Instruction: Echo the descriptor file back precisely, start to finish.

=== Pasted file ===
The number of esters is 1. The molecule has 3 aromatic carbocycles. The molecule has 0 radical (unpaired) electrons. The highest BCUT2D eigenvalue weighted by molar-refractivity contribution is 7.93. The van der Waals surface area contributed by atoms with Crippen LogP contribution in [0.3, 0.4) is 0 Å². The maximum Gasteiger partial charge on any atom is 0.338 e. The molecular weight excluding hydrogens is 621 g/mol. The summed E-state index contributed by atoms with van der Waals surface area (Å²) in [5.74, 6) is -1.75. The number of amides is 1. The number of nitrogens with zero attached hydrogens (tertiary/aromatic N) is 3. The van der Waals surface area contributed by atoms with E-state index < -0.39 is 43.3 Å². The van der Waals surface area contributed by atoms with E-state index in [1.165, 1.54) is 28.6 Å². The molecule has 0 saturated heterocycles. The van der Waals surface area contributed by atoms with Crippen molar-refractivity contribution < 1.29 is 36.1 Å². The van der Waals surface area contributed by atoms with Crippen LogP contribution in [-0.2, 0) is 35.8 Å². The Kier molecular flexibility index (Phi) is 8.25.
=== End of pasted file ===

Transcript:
The number of esters is 1. The molecule has 3 aromatic carbocycles. The molecule has 0 radical (unpaired) electrons. The highest BCUT2D eigenvalue weighted by molar-refractivity contribution is 7.93. The van der Waals surface area contributed by atoms with Crippen LogP contribution in [0.3, 0.4) is 0 Å². The maximum Gasteiger partial charge on any atom is 0.338 e. The molecular weight excluding hydrogens is 621 g/mol. The summed E-state index contributed by atoms with van der Waals surface area (Å²) in [5.74, 6) is -1.75. The number of amides is 1. The number of nitrogens with zero attached hydrogens (tertiary/aromatic N) is 3. The van der Waals surface area contributed by atoms with E-state index < -0.39 is 43.3 Å². The van der Waals surface area contributed by atoms with E-state index in [1.165, 1.54) is 28.6 Å². The molecule has 0 saturated heterocycles. The van der Waals surface area contributed by atoms with Crippen molar-refractivity contribution < 1.29 is 36.1 Å². The van der Waals surface area contributed by atoms with Crippen LogP contribution in [-0.2, 0) is 35.8 Å². The Kier molecular flexibility index (Phi) is 8.25.